Carmen Andrews Physiotherapy

The shoulder is an extremely mobile and therefore complex joint. Injuries can be classified according to how they happened as this determines the management plan for the injury.

Common shoulder pain

Acute trauma

  • Dislocation or sublaxation will result in injury to the joint ligaments, capsule and possibly the bone and labrum.
  • Fracture.
  • Muscle tear.
  • Tendon tear.
  • Internal joint cartilage damage (labrum).
  • Acromioclavicular joint (AC joint) sprain or ligament rupture.

Repetitive strain

Small faults in biomechanics with enough repetition can result in injury to one or more structures in or around the shoulder joint.

For example a throwing shoulder, heavy lifting or reaching to the back seat of a car.

Degenerative

Degeneration is a normal process and we will all, to varying degrees, develop changes within the joint and in the rotator cuff tendons.

Because the shoulder is such a mobile joint, physiotherapists are best equipped to treat and initiate rehabilitation of a shoulder, often in liason with an orthopaedic surgeon.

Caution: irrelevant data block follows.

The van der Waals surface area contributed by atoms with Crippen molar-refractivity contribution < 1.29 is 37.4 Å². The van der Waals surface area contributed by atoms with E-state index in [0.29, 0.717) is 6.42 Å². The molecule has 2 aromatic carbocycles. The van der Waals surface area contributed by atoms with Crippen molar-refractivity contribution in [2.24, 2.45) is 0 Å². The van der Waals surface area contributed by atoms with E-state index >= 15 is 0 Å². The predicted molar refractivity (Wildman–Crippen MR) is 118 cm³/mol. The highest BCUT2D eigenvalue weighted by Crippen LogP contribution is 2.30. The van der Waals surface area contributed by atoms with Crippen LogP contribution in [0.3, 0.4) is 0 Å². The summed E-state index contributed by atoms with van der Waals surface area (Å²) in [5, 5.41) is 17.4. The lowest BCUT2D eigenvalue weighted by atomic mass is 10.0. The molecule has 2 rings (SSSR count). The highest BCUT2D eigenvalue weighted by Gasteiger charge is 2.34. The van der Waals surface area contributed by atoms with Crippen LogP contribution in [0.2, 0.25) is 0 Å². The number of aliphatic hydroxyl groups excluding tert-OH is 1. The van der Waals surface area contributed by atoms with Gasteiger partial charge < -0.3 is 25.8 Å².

Referred pain

From nerve, muscle or joint structures in the the neck or midback from the diaphragm, visceral or bone sources.

Common shoulder injuries

Rotator cuff tendon tears – acute or chronic

Rotator cuff tendonopathy

Calcific tendonitis

Shoudler impingement - this is often related to incorrect posture and biomechanics with overhead activities. It describes the compression of soft tissue (tendons, bursa and joint capsule) between the body structures of the shoulder joint.

Bursitis is frequently part of impingement pain, can occur with calcific tendonitis or result from a fall.

Fractures

Fractures

Arthritis

Muscle tears

Trauma from dislocation or sublaxation

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